January 19, 2012 archive

Jan 19 2012

Flap’s California Morning Collection: January 19, 2012

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Venice, California

The California Legislature is in session. Today’s schedule is here.

On to today’s California headlines:

Jerry Brown defends high-speed rail

Gov. Jerry Brown took ownership of California’s controversial high-speed-rail project on Wednesday in his State of the State speech, forcefully defending the plan that has received blistering bipartisan criticism in recent weeks.

Brown likened the project to massive infrastructure advances of past decades, including the building of the Panama Canal, BART and the interstate highway system – all of which he said were derided in their time – and he called on the Legislature to approve several billion dollars in funding for the first phase of construction “without any hesitation.”

“Those who believe that California is in decline will naturally shrink back from such a strenuous undertaking,” Brown said in his 20-minute speech to the Legislature and other dignitaries gathered at the Capitol. “I understand that feeling, but I don’t share it because I know this state and the spirit of the people who choose to live here.”

Brown also used his address to propose changes in schools to shift power from the state to local officials and to cut down on student testing, and said the plan for a huge project to move water through or around the Sacramento-San Joaquin River Delta would take shape this summer. He also said California was on the financial mend and that the state is in position to become the epicenter of renewable-energy development.

Auto rate initiative qualifies for California ballot

Auto insurance companies will get a second shot at asking California voters to allow them to use a motorist’s coverage history when setting rates.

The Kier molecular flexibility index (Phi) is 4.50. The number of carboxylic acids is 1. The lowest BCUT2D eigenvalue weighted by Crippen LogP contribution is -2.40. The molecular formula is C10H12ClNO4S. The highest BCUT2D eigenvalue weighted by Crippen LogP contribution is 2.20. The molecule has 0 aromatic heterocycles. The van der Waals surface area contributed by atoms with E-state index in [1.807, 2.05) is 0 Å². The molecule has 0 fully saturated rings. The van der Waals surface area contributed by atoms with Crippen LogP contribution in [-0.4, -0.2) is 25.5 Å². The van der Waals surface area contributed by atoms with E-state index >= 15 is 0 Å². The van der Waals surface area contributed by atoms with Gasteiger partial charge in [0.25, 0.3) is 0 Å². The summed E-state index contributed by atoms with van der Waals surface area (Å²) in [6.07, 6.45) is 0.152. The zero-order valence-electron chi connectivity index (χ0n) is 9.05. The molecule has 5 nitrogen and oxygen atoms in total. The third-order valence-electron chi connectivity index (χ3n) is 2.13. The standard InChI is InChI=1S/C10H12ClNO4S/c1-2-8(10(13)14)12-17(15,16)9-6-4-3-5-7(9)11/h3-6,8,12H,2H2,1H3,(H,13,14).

Secretary of State Debra Bowen announced today that the proposed auto insurance pricing initiative has qualified for the November 2012 ballot. Proponents had submitted more than 800,000 voter signatures to election officials late last year.

The measure, backed by the American Agents Alliance, is similar to Proposition 17, the failed June 2010 measure bankrolled by Mercury General. Supporters, who say the change would allow companies to extend existing loyalty discounts to new customers who want to switch providers, have updated this version to address concerns about rates for members of the military and the unemployed.

Critics say the change would result in increased rates for motorists who experience a lapse in coverage.

Gov. Jerry Brown’s State of State speech puts focus on big projects

After years of economic pain and deep budget cuts, Gov. Jerry Brown declared California to be “on the mend,” saying the state is emerging from financial turmoil and proclaiming his dedication to a string of ambitious public projects.

Delivering his annual State of the State speech to a joint session of the Legislature on Wednesday, Brown acknowledged more spending reductions to come, saying they are needed to complete the “unfinished business” of closing a $9.2-billion budget gap.

But the reference to austerity was a passing mention in a 20-minute address dominated by the sunny optimism that characterized the state during Brown’s first governorship, more than three decades ago.

“California has problems,” the governor said, “but rumors of its demise are greatly exaggerated.”

He proposed large investments in infrastructure, urging construction of the nation’s first bullet train, as well as significant changes in the state’s education and public pension systems.

The speech, which drew moderate applause and a few chuckles, stood in stark contrast to last year’s, his first State of the State address after being elected in 2010. Then, he focused on fiscal discipline, offered no major policy proposals and appealed to lawmakers in both parties to support tax hikes to balance the budget.

Dan Walters: Jerry Brown puts his contradictions on display

Jerry Brown devoted much of Wednesday’s State of the State speech to dissing “declinists” who portray California as failing because they don’t understand that “California is turbulent, less predictable and, well, different.”

He could have been speaking of himself and his odd way – little changed from his first governorship three decades ago – of simultaneously embracing positions that would seem to be self-contradictory, at least to lesser beings than himself.

The 20-minute address was full of them.

Enjoy your morning!

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